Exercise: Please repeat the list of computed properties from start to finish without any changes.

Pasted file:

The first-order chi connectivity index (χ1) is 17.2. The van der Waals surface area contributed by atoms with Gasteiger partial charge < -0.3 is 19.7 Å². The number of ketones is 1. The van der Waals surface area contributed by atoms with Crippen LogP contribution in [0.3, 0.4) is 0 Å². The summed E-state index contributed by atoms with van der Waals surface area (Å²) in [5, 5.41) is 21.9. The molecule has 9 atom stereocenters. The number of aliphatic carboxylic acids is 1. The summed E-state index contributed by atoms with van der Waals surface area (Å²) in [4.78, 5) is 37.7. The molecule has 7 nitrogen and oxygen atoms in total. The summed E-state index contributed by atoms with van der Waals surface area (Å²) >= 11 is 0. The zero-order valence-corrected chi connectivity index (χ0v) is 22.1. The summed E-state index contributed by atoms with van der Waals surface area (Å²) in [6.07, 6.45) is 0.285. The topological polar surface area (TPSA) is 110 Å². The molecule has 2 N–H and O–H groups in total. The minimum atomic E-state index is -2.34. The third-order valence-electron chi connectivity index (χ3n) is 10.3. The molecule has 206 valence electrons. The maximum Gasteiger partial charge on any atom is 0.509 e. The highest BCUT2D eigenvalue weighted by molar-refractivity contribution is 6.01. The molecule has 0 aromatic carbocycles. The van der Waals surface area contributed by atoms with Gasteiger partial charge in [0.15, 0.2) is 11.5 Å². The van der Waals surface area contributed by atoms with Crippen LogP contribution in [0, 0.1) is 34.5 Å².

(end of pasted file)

The first-order chi connectivity index (χ1) is 17.2. The van der Waals surface area contributed by atoms with Gasteiger partial charge < -0.3 is 19.7 Å². The number of ketones is 1. The van der Waals surface area contributed by atoms with Crippen LogP contribution in [0.3, 0.4) is 0 Å². The summed E-state index contributed by atoms with van der Waals surface area (Å²) in [5, 5.41) is 21.9. The molecule has 9 atom stereocenters. The number of aliphatic carboxylic acids is 1. The summed E-state index contributed by atoms with van der Waals surface area (Å²) in [4.78, 5) is 37.7. The molecule has 7 nitrogen and oxygen atoms in total. The summed E-state index contributed by atoms with van der Waals surface area (Å²) >= 11 is 0. The zero-order valence-corrected chi connectivity index (χ0v) is 22.1. The summed E-state index contributed by atoms with van der Waals surface area (Å²) in [6.07, 6.45) is 0.285. The topological polar surface area (TPSA) is 110 Å². The molecule has 2 N–H and O–H groups in total. The minimum atomic E-state index is -2.34. The third-order valence-electron chi connectivity index (χ3n) is 10.3. The molecule has 206 valence electrons. The maximum Gasteiger partial charge on any atom is 0.509 e. The highest BCUT2D eigenvalue weighted by molar-refractivity contribution is 6.01. The molecule has 0 aromatic carbocycles. The van der Waals surface area contributed by atoms with Gasteiger partial charge in [0.15, 0.2) is 11.5 Å². The van der Waals surface area contributed by atoms with Crippen LogP contribution in [0, 0.1) is 34.5 Å².